Local legislators talk about thoughts, concerns on Dalrymple's proposed budget

Dickinson state legislators said that Gov. Jack Dalrymple's Executive Budget was a starting point, but they did have some concerns regarding his proposal and its affect on Dickinson.

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Rich Wardner

Dickinson state legislators said that Gov. Jack Dalrymple's Executive Budget was a starting point, but they did have some concerns regarding his proposal and its affect on Dickinson.

The state legislature will begin working on the next biennium's budget on Jan. 3 and will then have 80 legislative days to complete it, said Rep. Vicky Steiner, R-Dickinson.

"I just think it's too early to get excited about it because it's really a proposal or a suggestion, if you will, for the legislature," Steiner said. "We're the only ones who appropriate money and actually pass a state budget. He makes the proposal."

She also noted that governor-elect Burgum may also have some changes to make to the proposed budget. Her main concern was that there were some things removed from the energy impact fund that she would like to see restored-a concern echoed by state Senate Majority Leader Rich Wardner, R-Dickinson and state Sen. Kelly Armstrong, R-District 36.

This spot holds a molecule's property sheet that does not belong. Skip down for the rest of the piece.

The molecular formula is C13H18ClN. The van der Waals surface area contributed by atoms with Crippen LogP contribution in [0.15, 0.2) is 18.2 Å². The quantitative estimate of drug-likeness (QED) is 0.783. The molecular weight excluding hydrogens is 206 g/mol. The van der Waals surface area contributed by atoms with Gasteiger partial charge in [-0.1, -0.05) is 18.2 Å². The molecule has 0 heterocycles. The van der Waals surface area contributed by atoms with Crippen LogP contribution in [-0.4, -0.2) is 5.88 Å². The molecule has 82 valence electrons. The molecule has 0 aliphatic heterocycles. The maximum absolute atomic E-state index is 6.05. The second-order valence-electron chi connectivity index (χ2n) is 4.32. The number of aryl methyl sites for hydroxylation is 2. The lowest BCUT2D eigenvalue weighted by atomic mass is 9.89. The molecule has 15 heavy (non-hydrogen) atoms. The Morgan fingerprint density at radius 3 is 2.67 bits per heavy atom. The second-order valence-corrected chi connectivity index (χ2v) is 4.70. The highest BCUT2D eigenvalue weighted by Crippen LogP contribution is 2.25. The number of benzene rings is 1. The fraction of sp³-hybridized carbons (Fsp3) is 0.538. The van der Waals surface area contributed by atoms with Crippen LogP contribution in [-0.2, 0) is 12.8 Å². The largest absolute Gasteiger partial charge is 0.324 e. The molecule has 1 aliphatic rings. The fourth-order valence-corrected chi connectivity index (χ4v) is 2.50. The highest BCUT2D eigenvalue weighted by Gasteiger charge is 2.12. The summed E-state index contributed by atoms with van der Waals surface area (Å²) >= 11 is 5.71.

Armstrong said there were some changes made to the funds set aside for the hub cities-such as Minot, Williston and Dickinson-which were hit hardest by the oil boom. These cities felt the most severe effects of the oil boom and now have debt loads to deal with as a result, he said. The legislature needs to ensure that the funds for these areas are protected. The oil impact grants were removed entirely from the governor's budget, something that could negatively affect the western half of the state.


"Some of this is just the reality of having to create a budget with way less money," Armstrong said. "We're not the only location that will get less than they got the last time because, quite frankly everybody will. This will just be a smaller budget."